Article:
As regular readers will be aware, over the past decade Lunapads has been developing the Pads4Girls program to bring reusable feminine hygiene supply kits to thousands of girls and women in need in over 15 countries. Pads4Girls seeks to address an often-overlooked problem that hundreds of millions of girls and women in developing nations face: missing school or work for several days every month because they lack adequate menstrual hygiene supplies. You can learn more about the issue and its impact on our site here, and in the Pads4Girls section of our blog.
Trying to determine how to make a bigger impact with Pads4Girls from a distance only goes so far, and we feel called to learn more and go deeper. In January 2012 Suzanne and I will be traveling to Uganda with Shanti Uganda, a Vancouver-based charity that improves infant and maternal health, provides safe women-centered care and supports the well-being of birthing mothers and women living with HIV/AIDS in Uganda.
We are appealing to the Lunapads community to raise funds to enroll 300 teenage girls in Shanti Uganda’s At Risk Girls Program, a health and wellness program focused on inspiring futures for girls and teen mothers in Kasana Town Uganda. As part of the workshop, each girl will receive AFRIpads (Ugandan-made cloth pads based on Lunapads, see below for more information about them) and a health education manual.
In addition to supporting Shanti Uganda, we will be participating in Shanti Uganda’s 2012 Yoga & Seva Journey and visiting their Birth House. During our time in the community, we have been asked to share our business knowledge with the Shanti Uganda Women’s Income Generating Group, comprised of local women artisans, and will also be participating in a Teen Girls Workshop run by Shanti Uganda’s team of dedicated Ugandan midwives.
Finally, as part of our leadership development and desire to make a larger, more lasting impact with Pads4Girls, we will be studying some thought-leading social enterprises who are working in Uganda. Spending time with these groups will allow us to better understand the opportunity to support cloth pad manufacturing and sales distribution models, allowing the Pads4Girls vision to go beyond simply providing pads.
Want to help? For $15, you can provide a Ugandan girl with life changing education and products that will enhance her future. Above all, we ask that you spread the word about our doings in your social networks: this will attract further interest and help for future projects. Thank you for your support!
More information about our partners:
The Shanti Uganda Society began with a vision to bring the healing power of yoga and conscious birth to communities experiencing trauma in Uganda. We imagine a world where birthing mothers and women living with HIV/AIDS are supported, empowered and able to develop to their full potential and our goal is to reduce maternal and infant mortality throughout Uganda. The Shanti Uganda Birth House is a solar powered maternity centre on one acre of land in the Luweero District of Uganda. The Birth House provides mother-centered care throughout pregnancy, birth and the postnatal period and is staffed by our team of Ugandan Midwives, Traditional Birth Attendant and Lab Technician. From the Birth House, Shanti Uganda provides Prenatal Education Classes and Infant Care, a Community Garden Program, a Teen Girls Program and a Women’s Income Generating Group – a collective of HIV positive women who make beautiful bags and jewelry.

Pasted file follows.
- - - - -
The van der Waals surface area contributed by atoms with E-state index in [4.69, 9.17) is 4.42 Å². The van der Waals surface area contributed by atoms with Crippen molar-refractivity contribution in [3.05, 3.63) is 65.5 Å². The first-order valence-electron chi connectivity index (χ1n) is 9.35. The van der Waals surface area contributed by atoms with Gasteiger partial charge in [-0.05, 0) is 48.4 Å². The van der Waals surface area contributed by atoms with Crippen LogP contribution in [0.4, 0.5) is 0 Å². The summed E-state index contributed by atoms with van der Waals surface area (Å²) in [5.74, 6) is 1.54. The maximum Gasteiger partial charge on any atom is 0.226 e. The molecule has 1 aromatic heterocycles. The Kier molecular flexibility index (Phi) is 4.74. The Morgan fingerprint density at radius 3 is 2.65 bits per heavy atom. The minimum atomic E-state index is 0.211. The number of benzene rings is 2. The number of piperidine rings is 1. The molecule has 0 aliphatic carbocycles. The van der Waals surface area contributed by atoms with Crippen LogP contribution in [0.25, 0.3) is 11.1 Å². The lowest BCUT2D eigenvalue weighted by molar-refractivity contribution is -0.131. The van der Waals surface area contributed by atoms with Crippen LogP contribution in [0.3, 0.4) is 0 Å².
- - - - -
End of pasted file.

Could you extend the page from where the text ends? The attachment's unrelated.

When AFRIpads’ founders Paul Grindvals and Sophia Klumpp traveled to Uganda in 2008, two significant things happened. First, they became aware of the numerous hardships and challenges that girls cope with while trying to manage their monthly menstruation, and how this negatively impacts girls’ attendance and their academic performance.
Second, the founders learned about the existence of reusable, cloth menstrual pads manufactured by Lunapads. They approached Lunapads founders Madeleine Shaw and Suzanne Siemens, who readily agreed to supply patterns and business mentorship. In Uganda, where the population is nearly 80% rural and poverty is widespread, reusable sanitary pads are truly a product innovation that is simultaneously an empowering and practical solution to an everyday challenge. The founders connected the dots and the idea of AFRIpads was born.
In early 2009 they started AFRIpads as a pilot project to determine the feasibility of locally manufacturing a low-cost, cloth sanitary pad, and subsequently, what the demand for such a product would be. The entrepreneurs were met with great success on both accounts. Ugandan schoolgirls quickly embraced the AFRIpads’ design, immediately recognizing the benefits of a washable pad over the makeshift alternatives they previously relied on, and it soon became evident that it was time for AFRIpads to grow.
With the success of the pilot project, AFRIpads was ready to start addressing the acute need for affordable menstrual products on a nation-wide scale. But rather than establishing a charity, the founders decided to take a new approach to addressing development problems, and in late 2009 AFRIpads Ltd. was incorporated as a social business. By blending the power of business with the social objectives of charity, AFRIpads is utilizing the power of the market to provide the best and most sustainable menstrual product solution.